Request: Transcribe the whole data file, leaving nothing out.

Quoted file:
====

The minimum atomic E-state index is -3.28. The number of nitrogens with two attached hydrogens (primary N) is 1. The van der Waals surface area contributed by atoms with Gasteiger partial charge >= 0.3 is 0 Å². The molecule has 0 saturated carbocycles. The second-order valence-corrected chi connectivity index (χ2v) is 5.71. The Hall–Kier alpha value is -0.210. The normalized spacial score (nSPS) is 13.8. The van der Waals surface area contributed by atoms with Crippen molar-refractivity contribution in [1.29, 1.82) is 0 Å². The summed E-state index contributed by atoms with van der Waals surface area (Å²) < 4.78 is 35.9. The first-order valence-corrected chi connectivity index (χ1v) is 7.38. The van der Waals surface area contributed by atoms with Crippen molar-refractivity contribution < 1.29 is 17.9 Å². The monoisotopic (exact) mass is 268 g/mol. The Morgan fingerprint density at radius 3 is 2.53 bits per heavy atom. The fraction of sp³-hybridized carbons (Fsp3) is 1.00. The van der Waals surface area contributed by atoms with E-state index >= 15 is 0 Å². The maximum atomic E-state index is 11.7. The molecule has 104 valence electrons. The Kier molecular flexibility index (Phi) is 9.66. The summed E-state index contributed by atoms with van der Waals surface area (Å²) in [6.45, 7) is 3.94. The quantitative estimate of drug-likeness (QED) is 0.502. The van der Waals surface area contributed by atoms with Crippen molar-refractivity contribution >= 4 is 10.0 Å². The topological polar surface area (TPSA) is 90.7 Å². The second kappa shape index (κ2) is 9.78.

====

The minimum atomic E-state index is -3.28. The number of nitrogens with two attached hydrogens (primary N) is 1. The van der Waals surface area contributed by atoms with Gasteiger partial charge >= 0.3 is 0 Å². The molecule has 0 saturated carbocycles. The second-order valence-corrected chi connectivity index (χ2v) is 5.71. The Hall–Kier alpha value is -0.210. The normalized spacial score (nSPS) is 13.8. The van der Waals surface area contributed by atoms with Crippen molar-refractivity contribution in [1.29, 1.82) is 0 Å². The summed E-state index contributed by atoms with van der Waals surface area (Å²) < 4.78 is 35.9. The first-order valence-corrected chi connectivity index (χ1v) is 7.38. The van der Waals surface area contributed by atoms with Crippen molar-refractivity contribution < 1.29 is 17.9 Å². The monoisotopic (exact) mass is 268 g/mol. The Morgan fingerprint density at radius 3 is 2.53 bits per heavy atom. The fraction of sp³-hybridized carbons (Fsp3) is 1.00. The van der Waals surface area contributed by atoms with E-state index >= 15 is 0 Å². The maximum atomic E-state index is 11.7. The molecule has 104 valence electrons. The Kier molecular flexibility index (Phi) is 9.66. The summed E-state index contributed by atoms with van der Waals surface area (Å²) in [6.45, 7) is 3.94. The quantitative estimate of drug-likeness (QED) is 0.502. The van der Waals surface area contributed by atoms with Crippen molar-refractivity contribution >= 4 is 10.0 Å². The topological polar surface area (TPSA) is 90.7 Å². The second kappa shape index (κ2) is 9.78.